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8h
comment Should RSA primes p and q differ in length by “a few digits”?
FIPS 186-4 appendix B.3 still mandates safe primes for 1024-bit moduli (not 2048-bit); arguably, that is justified if you consider an adversary content with factoring any public moduli among many (like, to impersonate any member of a group): trying Polard's p-1 on all keys is a reasonable strategy, compared to attacking a single key with GNFS (the number of target public keys to make that workable is in the billions, I believe)
1d
comment Is it possible to enumerate the possible RSA keys?
In addition of otus' comment: for compression of an RSA public key, see this. Compression is not the same as enumeration.
1d
comment Is a PRF applied to a secure MAC also a secure MAC?
One needs some condition on the PRF's input and output size; otherwise, a PRF applied to a secure MAC could well be a much less secure MAC than the original MAC is. Even if the PRF's input and output are the MAC's output size, odds of forgery by reusing a former MAC value are slightly better for the resulting MAC than they are for the original MAC.
Apr
26
comment Key size for HMAC-SHA256
@Ralph P: That seems to make sense. The weakest links are likely to be the quality of the password combined with the entropy-stretching of PBKDF2 (which is far from being the best entropy-stretching function around), the ability of the user to recognize where s/he can safely type the password, and the integrity of the device used to process the password; any of these will be incomparably weaker than 256-bit.
Apr
25
comment RSA when n= 2360221 and encryption = 5 find decryption key d, when M =1234
If indeed "this was the question asked in exam" and there is no computer allowed in the exam, the right answer is: Finding private exponent $d$ is believed as hard as factorization of $n$, which is non-trivial by hand; C=1637411.
Apr
22
comment Can multi-prime RSA be used to create an abuse-resistant lawful interception mechanism?
@poncho: yes, using Shamir's secret sharing for the private key suffers form the problem you describe. I do not see that there's a similar issue with the last system that I propose. Sure, the shares could be meaningless, but there's a similar problem in the question's system: the RSA cryptogram could be gibberish, only trying (which requires rebuilding the private key) can tell.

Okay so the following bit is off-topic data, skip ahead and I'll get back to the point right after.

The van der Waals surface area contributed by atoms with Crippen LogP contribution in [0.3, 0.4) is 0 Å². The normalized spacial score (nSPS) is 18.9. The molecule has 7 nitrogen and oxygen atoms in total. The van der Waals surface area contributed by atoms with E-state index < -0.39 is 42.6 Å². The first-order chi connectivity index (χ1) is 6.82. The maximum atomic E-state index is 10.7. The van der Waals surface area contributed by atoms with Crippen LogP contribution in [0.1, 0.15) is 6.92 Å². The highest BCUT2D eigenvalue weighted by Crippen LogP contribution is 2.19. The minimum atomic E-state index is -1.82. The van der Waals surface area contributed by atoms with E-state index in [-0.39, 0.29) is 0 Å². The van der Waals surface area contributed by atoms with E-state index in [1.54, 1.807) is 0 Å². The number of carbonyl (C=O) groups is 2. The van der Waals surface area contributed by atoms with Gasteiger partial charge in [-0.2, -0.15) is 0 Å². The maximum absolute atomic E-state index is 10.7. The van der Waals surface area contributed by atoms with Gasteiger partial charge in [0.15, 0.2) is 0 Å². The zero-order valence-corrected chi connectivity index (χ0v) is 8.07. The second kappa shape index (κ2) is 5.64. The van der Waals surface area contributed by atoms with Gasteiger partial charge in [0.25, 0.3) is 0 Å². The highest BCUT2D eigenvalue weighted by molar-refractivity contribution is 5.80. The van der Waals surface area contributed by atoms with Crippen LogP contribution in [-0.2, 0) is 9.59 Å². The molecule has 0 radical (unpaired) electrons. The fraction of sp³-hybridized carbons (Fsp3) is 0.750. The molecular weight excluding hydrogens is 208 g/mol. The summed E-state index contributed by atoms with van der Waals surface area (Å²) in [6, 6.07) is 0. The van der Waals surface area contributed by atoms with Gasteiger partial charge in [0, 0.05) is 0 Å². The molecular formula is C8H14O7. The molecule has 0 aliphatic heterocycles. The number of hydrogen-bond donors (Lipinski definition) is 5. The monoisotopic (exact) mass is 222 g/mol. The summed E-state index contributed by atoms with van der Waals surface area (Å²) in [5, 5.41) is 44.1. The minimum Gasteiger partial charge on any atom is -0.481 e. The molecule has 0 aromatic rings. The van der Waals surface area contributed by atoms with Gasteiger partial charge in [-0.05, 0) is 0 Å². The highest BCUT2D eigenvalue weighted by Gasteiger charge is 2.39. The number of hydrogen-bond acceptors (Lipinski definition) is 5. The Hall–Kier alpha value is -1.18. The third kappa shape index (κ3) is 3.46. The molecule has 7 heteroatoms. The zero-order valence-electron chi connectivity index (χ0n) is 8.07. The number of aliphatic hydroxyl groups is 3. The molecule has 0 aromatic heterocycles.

Apr
22
comment How secure is this logarithmic encryption algorithm?
@MrCyber: if R had enough decimals, that would markedly improve, but not fully fix, the total insecurity that we have now (the minimum and maximum for R will remain a weakness allowing sizable information about M to leak from x). That would also markedly increase the size of R, which is a serious problem since we need to move Rsecretly to the receiver side.
Apr
21
comment Calculating the discrete logarithm
Hint: observe that $p-1$ is the product of $u=64$ and $v=19$, and $\gcd(u,v)=1$, and you know the unknowns ($\log2$, $\log3$, and $\log5$) modulo $u$ and modulo $v$; now apply the Chinese Remainder Theorem.
Apr
20
comment Is the 'nonce' in bitcoin really a nonce?
In cryptography, we use 'nonce' including when in legitimate use, the likelihood of reuse is low, which can be achieved by making a random choice in a large set. I do not know if that's how bitcoin uses the term. The question would be much better with a link to the authoritative bitcoin specification with the use of 'nonce' considered.
Apr
20
comment Possibility for same Private Key Generation in identity-based encryption
The simpler approximation $p(n)\approx{n(n-1)\over2r}$ also gives $\approx3\cdot 10^{-42}$. This is negligibly low compared to the risk of destruction of human life on earth by a comet during the forthcoming year (which is considerably more than $10^{-9}$). It would follow that the short answer is: no, there is no practical risk that well-behaving IBE servers accidentally generate the same master secret key components.